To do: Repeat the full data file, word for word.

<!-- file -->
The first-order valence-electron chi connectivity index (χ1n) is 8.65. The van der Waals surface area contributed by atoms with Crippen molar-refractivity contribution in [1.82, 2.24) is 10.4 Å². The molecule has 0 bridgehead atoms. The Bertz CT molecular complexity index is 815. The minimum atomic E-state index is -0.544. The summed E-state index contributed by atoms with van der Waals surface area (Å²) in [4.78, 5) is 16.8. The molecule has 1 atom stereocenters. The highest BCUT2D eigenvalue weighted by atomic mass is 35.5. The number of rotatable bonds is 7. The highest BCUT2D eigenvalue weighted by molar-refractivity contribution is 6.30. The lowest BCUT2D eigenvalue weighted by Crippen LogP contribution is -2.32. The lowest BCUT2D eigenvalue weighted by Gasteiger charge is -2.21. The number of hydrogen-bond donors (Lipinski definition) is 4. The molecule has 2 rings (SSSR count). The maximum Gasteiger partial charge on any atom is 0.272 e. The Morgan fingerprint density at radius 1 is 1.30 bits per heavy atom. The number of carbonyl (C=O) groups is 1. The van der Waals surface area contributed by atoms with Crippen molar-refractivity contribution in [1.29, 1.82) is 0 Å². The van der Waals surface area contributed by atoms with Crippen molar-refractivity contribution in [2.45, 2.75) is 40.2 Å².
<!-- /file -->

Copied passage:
The first-order valence-electron chi connectivity index (χ1n) is 8.65. The van der Waals surface area contributed by atoms with Crippen molar-refractivity contribution in [1.82, 2.24) is 10.4 Å². The molecule has 0 bridgehead atoms. The Bertz CT molecular complexity index is 815. The minimum atomic E-state index is -0.544. The summed E-state index contributed by atoms with van der Waals surface area (Å²) in [4.78, 5) is 16.8. The molecule has 1 atom stereocenters. The highest BCUT2D eigenvalue weighted by atomic mass is 35.5. The number of rotatable bonds is 7. The highest BCUT2D eigenvalue weighted by molar-refractivity contribution is 6.30. The lowest BCUT2D eigenvalue weighted by Crippen LogP contribution is -2.32. The lowest BCUT2D eigenvalue weighted by Gasteiger charge is -2.21. The number of hydrogen-bond donors (Lipinski definition) is 4. The molecule has 2 rings (SSSR count). The maximum Gasteiger partial charge on any atom is 0.272 e. The Morgan fingerprint density at radius 1 is 1.30 bits per heavy atom. The number of carbonyl (C=O) groups is 1. The van der Waals surface area contributed by atoms with Crippen molar-refractivity contribution in [1.29, 1.82) is 0 Å². The van der Waals surface area contributed by atoms with Crippen molar-refractivity contribution in [2.45, 2.75) is 40.2 Å².